I had one of those “I feel old” moments at a party the other week when this self professed comic snob started chatting me up. He was way younger than me and I had to confess that as huge of a comic book fan as I am, my tastes don’t honestly go that far outside of super hero bullshit (where I watch way more series, animated shows, and movies these days than I read comics) and the Vertigo classics. Kid had no idea what I was talking about. He was an Image Comics guy.
Anyway, it’s tough to say how much shit like The Invisibles, Shade the Changing Man, and Transmetropolitan have influenced everything I do in a way. Here’s a fun piece Vulture put together to commemorate the occasion and remind me that if I didn’t have to work a day job, I’d probably just get high and read comics all day. (From Vulture):
“Over the past few years, I’ve repeatedly tried to find a juicy story about the founding of Vertigo, the “mature readers” imprint of DC Entertainment. I always fail, and everyone involved should take that as a compliment. By all accounts, the process behind the scenes was dull (in a good way). As the 1990s dawned, DC Comics editor Karen Berger had already built a name for herself, helming a handful of acclaimed series that walked their own weird path, diverging from the standard all-ages superhero fare that the average comics fan was familiar with. The Sandman, The Saga of the Swamp Thing, Animal Man, Doom Patrol, Hellblazer, Shade, The Changing Man — these were unprecedented experiments that birthed indelible new characters and reinvented old ones. In shepherding those books, Berger fostered the development of some of comics’ most stunning young talents, many of them British: writers like Alan Moore, Neil Gaiman, Peter Milligan, Jamie Delano, and Grant Morrison, to name just a handful. So one day, DC’s powers-that-were asked Berger to set up her own imprint where such creators could tell impressionistic, unsettling, explicit, and formally inventive stories. A few months later, Vertigo was launched. No uphill climb, no personality clashes, no desperate searches for funding. That was that.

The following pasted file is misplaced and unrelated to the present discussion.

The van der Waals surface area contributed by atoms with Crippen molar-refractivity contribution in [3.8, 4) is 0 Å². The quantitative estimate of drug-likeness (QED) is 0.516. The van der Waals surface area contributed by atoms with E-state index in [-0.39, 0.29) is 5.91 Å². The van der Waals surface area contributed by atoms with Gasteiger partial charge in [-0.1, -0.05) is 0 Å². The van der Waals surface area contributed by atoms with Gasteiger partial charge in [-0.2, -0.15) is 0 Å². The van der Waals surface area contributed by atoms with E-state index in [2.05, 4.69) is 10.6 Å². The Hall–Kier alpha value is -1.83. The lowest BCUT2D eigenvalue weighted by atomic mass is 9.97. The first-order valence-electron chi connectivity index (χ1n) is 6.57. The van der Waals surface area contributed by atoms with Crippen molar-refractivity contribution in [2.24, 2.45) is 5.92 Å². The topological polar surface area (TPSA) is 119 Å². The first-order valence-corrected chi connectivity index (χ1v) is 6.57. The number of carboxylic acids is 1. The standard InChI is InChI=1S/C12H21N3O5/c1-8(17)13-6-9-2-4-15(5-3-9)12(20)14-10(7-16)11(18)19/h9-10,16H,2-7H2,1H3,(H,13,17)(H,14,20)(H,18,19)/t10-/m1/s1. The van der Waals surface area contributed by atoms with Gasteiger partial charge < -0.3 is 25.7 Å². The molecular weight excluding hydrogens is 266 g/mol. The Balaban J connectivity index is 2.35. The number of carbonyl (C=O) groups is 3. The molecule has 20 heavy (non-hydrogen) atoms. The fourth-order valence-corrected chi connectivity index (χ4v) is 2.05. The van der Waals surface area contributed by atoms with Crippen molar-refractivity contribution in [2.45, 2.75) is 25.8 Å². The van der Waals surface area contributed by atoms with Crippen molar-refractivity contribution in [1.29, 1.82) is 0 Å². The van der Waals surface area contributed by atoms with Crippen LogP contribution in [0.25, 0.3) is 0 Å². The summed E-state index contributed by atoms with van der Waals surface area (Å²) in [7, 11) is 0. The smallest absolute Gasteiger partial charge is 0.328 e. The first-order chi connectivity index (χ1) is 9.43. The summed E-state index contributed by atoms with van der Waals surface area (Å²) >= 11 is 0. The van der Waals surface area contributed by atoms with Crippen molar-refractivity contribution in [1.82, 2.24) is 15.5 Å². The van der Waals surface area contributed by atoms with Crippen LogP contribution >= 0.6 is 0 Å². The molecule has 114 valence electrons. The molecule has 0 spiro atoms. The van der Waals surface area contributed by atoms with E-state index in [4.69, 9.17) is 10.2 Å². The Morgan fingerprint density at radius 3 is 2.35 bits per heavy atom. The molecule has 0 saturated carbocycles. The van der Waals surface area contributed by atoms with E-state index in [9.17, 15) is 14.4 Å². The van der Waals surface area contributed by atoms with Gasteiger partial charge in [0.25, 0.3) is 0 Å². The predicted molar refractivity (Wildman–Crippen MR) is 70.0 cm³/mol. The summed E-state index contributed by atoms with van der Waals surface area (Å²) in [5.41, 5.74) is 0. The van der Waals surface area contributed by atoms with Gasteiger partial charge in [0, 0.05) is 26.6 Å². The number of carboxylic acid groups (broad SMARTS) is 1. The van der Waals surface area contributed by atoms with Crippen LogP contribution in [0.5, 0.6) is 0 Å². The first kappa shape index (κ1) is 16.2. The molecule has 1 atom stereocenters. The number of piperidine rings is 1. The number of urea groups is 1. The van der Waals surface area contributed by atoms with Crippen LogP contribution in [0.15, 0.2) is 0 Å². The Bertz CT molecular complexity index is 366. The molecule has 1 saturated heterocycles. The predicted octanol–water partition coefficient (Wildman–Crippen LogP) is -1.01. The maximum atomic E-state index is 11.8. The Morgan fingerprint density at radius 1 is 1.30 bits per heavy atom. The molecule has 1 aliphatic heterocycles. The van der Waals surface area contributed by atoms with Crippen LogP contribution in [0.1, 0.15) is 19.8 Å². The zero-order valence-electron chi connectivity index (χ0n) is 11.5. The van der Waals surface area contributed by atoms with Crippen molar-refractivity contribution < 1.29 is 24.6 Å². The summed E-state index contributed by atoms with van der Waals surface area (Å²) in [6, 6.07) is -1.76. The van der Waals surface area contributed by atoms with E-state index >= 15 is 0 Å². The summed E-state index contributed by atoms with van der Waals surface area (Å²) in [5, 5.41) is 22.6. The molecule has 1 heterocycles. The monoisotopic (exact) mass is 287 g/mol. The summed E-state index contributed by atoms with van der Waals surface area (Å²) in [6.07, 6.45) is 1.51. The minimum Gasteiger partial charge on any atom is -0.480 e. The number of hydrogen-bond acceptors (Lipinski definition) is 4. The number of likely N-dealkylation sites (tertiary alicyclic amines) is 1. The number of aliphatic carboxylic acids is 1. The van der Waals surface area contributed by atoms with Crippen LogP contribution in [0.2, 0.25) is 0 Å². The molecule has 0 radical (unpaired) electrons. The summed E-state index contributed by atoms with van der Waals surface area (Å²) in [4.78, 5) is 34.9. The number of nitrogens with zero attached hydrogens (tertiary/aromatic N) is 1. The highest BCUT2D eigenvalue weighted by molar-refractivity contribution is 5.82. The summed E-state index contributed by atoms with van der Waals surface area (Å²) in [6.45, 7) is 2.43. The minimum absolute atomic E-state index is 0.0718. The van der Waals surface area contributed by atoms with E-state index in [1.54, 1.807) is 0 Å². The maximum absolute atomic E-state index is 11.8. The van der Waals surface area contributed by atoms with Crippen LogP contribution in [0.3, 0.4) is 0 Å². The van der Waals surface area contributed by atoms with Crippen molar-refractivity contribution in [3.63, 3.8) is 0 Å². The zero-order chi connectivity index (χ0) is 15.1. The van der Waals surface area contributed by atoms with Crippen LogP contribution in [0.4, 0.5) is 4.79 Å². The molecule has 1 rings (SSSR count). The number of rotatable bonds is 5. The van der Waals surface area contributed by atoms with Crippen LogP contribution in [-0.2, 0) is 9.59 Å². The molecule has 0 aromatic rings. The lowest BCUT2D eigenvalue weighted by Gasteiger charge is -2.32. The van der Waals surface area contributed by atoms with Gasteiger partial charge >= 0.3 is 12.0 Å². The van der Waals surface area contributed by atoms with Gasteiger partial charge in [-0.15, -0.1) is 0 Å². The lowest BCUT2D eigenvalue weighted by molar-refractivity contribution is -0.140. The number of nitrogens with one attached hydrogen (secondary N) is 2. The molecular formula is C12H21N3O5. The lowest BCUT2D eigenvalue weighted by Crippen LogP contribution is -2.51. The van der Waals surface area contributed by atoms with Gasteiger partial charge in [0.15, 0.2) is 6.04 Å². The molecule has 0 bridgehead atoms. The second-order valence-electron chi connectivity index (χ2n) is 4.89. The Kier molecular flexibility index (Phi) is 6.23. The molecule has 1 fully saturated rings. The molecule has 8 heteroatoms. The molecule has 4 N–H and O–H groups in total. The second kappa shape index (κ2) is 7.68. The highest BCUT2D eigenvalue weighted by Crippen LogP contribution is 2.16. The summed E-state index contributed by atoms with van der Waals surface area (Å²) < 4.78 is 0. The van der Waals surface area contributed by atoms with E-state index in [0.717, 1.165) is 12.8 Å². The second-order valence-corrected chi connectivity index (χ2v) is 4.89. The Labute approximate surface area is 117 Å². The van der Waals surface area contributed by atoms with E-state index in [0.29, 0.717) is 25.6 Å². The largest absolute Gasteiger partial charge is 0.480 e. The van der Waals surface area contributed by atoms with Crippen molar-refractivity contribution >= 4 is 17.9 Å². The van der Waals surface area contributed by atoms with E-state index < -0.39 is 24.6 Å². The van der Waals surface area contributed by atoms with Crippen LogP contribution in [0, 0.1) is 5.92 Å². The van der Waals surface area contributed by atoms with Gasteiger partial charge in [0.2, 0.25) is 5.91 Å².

In other words, perhaps Vertigo was simply an idea whose time had come, and the Weltgeist had no interest in standing in its way. In January of 1993, 25 years ago, those aforementioned six series got the Vertigo label stamped on their covers and two mini-series became the first titles to begin with said label: Enigma and the Sandman spinoff Death: The High Cost of Living. This landmark is being recognized quietly. To DC’s credit, a celebration-slash-relaunch of the imprint is planned for August, but this frozen month saw no parades for Vertigo. That’s somewhat fitting for an experiment that was remarkable for the degree to which it favored contemplation over bombast, conversation over kicking.
It’s essential to remember how unusual such an approach was back in ’93. The previous few years had seen the rise of the blockbuster superhero comic. Marvel was breaking sales records by hawking titles in which oversize forearms held oversize firearms. DC had punched Superman to death and was rewarded with fevered media coverage. Boob-and-blood-obsessed creators like Todd McFarlane and Rob Liefeld had turned into crossover superstars and joined with some like-minded colleagues to form a publisher called Image. Fans were being told that every issue of these kinds of comics were collector’s items, leading to a speculation bubble the likes of which the industry had never seen. It was an era in which the adolescent froth of sex and violence was quite lucrative, and countless consumers had no reason to believe the ride would ever end.
Then, here came Vertigo, walking leisurely in the opposite direction. Though its writers had great respect for pulpy tales of spandex, they’d also spent considerable time reading — horror of horrors — poetry and prose. Their artists paid homage to cape-and-cowl legends like Jack Kirby and Steve Ditko, to be sure; but they were just as interested in Monet and Dalí. You’d occasionally see characters with some of the trappings of the American superhero, but their adventures felt more like therapy sessions than monomyths.”